Optimize Formula Calculation Speed – Part 3: Volatile formulas

Excel Optimize Formula Calculation Speed

Part 1: Introduction – Part 2: Timer – Part 3: Volatile formulas – Part 4: Lookup formulas – Part 5: Sorting source dataPart 6: Table or List? Part 7: Multiple criteria lookups – Part 8: Sum with multiple criteriaPart 9: Other factors Part 10: Summary

Part 3: Volatile formulas

Today we are going to look at volatile formulas.  This is the slightly odd description for a group of formulas that recalculate even if there are no changes to recalculate.

Excel is pretty clever, it keeps a track of all formulas and how they all interrelate.  For example: cell A3 references cell A2, and cell A2 references a value in cell A1.  Excel knows that it must calculate cell A2, then cell A3.  On the first calculation of the workbook it will calculate both cells. On the second calculation, Excel does not recalculate anything as nothing has changed in those cells.  This clever calculation process ensures that Excel does not need to re-calculate everything every time.  As result, calculation times are significantly reduced.

However, if cell A2 were a volatile formula then cells A2 and A3 would be recalculated every single time.  If the formula had exactly the same result as before, it will still recalculate cells A2 and A3.  This results in much slower recalculation times.  It is important to understand volatile formulas, as they are significant when trying to optimize formula calculation speed.

The key point to remember with volatile formulas is this: every cell that is in any way dependent on a volatile formula is recalculated every time!  If you have a worksheet where every cell is dependent on a cell containing a volatile formula, then every cell will be recalculated every time!  This could be a very big waste of your time.

What triggers volatile formulas to recalculate?

Unfortunately, it is not just the act of recalculation which causes volatile formulas to recalculate.  The following will also cause the recalculation of volatile formulas:

  • Renaming a worksheet
  • Creation, editing or deleted a named range
  • Moving the position of a worksheet tab
  • Inserting or deleting rows and columns
  • Using auto filter (though not on every action)
  • Hiding or unhiding rows (though hiding and unhiding columns does not trigger a recalculation)
  • Entering data (if in automatic calculation mode)

Which formulas are the volatile?

This list may not be exhaustive, but the volatile formulas which I’m aware of are

Alternatives to volatile formulas

The good news is that there are alternatives to most volatile formulas.


In most circumstances we can substitute the OFFSET function with the INDEX function.  There is a subtle difference between the two.  INDEX requires the first argument to be the complete range of cells in which it looks for the results, with the first cell in that range being the start cell.  However, OFFSET does not care about the full range of cells, it only cares about where the single start cell is.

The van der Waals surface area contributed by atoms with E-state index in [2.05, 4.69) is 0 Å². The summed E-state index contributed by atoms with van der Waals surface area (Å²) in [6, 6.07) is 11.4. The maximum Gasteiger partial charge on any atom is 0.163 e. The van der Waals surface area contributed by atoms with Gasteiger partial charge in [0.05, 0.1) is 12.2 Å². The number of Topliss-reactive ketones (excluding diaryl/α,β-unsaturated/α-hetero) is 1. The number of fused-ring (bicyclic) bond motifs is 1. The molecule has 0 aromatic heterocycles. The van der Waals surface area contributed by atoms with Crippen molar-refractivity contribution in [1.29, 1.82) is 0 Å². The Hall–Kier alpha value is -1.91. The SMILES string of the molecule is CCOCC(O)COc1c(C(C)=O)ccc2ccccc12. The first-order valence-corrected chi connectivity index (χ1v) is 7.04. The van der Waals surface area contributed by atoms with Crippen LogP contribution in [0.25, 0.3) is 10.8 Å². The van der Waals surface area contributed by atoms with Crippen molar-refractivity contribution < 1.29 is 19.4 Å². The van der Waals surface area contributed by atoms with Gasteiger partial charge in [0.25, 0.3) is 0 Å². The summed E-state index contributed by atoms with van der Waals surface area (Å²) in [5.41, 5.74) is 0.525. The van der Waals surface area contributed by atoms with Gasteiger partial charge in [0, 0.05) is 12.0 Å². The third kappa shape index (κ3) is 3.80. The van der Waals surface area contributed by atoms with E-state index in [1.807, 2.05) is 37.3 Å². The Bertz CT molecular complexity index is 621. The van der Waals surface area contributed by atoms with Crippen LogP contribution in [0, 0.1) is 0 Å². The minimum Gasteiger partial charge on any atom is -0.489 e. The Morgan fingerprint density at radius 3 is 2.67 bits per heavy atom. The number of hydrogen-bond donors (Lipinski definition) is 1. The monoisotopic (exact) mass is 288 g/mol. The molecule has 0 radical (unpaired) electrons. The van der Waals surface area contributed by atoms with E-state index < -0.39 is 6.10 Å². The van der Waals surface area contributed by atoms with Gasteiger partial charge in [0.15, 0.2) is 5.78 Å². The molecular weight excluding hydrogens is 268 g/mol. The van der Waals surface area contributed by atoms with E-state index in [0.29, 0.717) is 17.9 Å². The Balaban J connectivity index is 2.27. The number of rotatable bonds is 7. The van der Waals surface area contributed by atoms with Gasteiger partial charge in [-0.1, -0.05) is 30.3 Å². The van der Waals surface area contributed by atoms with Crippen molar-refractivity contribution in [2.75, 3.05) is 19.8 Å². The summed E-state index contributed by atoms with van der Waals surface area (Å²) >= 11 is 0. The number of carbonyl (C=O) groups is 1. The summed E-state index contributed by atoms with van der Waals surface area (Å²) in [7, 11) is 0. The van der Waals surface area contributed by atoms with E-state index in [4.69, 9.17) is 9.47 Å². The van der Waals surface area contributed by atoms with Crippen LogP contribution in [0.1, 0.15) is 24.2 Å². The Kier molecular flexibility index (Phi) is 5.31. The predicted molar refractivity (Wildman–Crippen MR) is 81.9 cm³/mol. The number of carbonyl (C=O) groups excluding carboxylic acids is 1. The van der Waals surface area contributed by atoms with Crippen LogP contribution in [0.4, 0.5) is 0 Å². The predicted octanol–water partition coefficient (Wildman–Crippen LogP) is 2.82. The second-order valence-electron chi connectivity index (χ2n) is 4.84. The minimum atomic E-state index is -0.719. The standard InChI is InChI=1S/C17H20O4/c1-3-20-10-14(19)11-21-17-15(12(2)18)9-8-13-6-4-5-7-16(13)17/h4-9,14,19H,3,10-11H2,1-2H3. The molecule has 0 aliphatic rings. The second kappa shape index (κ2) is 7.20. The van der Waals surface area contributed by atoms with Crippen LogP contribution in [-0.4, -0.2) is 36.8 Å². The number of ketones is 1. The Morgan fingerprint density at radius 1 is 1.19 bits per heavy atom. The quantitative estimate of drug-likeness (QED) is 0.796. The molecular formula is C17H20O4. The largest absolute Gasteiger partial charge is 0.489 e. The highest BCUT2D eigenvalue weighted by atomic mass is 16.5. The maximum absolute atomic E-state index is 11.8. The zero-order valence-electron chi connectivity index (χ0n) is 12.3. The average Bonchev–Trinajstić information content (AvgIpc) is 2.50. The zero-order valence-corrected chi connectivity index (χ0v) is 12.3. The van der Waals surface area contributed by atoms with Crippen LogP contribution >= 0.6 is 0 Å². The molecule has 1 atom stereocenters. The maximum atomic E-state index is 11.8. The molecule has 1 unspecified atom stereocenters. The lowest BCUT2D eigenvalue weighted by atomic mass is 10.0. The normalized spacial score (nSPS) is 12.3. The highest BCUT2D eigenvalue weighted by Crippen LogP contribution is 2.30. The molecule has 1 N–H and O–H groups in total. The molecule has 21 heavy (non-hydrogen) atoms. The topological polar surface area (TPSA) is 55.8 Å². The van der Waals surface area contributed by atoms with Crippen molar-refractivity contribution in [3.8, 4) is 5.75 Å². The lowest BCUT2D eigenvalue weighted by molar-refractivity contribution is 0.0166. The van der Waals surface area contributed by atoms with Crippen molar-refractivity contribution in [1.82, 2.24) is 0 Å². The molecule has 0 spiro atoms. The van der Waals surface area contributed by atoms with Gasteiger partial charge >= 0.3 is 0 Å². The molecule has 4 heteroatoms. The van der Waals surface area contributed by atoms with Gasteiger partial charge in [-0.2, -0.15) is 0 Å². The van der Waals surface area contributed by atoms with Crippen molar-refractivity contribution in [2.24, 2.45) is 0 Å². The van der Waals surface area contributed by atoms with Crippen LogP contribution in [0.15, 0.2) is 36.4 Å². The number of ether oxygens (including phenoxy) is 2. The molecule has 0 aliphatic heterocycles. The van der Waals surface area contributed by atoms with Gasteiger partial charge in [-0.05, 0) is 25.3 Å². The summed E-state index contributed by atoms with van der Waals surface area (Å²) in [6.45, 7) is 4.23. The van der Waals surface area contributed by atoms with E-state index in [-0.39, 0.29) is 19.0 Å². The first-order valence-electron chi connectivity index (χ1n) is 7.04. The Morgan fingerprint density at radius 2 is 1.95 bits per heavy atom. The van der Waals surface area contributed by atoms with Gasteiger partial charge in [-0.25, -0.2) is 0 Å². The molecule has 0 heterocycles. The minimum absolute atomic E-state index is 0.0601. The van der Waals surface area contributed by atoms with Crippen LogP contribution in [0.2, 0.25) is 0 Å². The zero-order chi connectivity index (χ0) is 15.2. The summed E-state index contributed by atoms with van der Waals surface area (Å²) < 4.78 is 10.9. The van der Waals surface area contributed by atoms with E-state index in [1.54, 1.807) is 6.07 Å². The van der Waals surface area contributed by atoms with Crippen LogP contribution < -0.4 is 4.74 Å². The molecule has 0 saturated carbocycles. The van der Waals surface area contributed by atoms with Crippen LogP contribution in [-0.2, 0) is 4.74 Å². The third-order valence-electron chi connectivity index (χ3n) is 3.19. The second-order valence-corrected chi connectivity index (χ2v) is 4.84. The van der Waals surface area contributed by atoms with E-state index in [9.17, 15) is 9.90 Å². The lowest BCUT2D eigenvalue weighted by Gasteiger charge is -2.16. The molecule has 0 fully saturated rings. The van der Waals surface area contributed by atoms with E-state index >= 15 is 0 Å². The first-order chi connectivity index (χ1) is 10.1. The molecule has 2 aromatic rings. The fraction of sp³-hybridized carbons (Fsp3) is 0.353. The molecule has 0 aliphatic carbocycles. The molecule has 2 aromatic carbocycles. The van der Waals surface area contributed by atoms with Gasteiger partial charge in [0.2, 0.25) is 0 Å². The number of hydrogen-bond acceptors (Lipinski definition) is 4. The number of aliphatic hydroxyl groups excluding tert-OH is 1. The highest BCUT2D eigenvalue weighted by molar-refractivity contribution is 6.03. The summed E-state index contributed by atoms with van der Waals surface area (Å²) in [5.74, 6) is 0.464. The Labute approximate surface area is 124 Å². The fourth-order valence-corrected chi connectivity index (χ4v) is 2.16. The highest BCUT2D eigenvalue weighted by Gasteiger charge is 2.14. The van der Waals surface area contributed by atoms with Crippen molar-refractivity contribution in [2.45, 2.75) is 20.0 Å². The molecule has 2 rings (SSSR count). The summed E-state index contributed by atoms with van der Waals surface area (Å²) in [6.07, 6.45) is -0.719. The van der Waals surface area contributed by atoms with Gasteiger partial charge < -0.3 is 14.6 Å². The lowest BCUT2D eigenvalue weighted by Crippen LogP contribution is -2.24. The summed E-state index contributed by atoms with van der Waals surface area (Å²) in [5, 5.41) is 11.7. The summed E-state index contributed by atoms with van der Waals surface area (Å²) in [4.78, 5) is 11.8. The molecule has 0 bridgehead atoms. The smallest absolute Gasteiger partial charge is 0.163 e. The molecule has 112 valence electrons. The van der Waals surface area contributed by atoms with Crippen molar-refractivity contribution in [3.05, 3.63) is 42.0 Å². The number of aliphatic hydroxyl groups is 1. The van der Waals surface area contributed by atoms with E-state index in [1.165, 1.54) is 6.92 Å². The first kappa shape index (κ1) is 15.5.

There is not a like-for-like replacement for the INDIRECT function. However, often there are ways to avoid needing to use INDIRECT within a worksheet.  By using column numbers, rather than letters it is possible to use the INDEX function to reference another cell.  If we are trying to reference across worksheets or workbooks there is not an alternative.


There is no direct alternative to NOW or TODAY.  In most circumstances hard coding the value would be a suitable option.  However, if that is not possible, then try to minimise the number of cells which are dependent on the NOW and TODAY formulas.

Writing a VBA procedure to run whenever a workbook open is opened may be a good workaround.

For the NOW function we could use:

Private Sub Workbook_Open()
Range("A1").Value =  Time
End Sub

For the TODAY function we could use:

Private Sub Workbook_Open()
Range("A1").Value = Date
End Sub


How often do we need a new random number after each recalculation?  Almost never.  Which means the RAND, RANDBETWEEN and RANDARRAY functions are probably not required most of the time.  In most circumstances hard coding the value would be a suitable option.  However, if we do require a new random number we could use a VBA function to generate it based on the click of a button on the opening of the workbook.

To have random value created on workbook open we could use the following VBA code:

Private Sub Workbook_Open()
Range("A1").Value = Rnd()
End Sub

To have a RANDBETWEEN value recalculated on each workbook open we could use the same VBA above with the following formula in the worksheet.

=(HighValueLowValue) * RandomNumberCell + LowValue


INFO and CELL are not particularly common formulas.  They provide system, workbook and cell status information.  Some of this information is available in VBA (for example: the file path or cell color reference number).

Are volatile formulas always bad?

No, volatile formulas are not always bad; they just need to be treated with a bit of care.  In a situation where we want every cell to re-calculate everything, then they are no worse than any other formulas.  But, for normal use, non-volatile alternatives are a better option.

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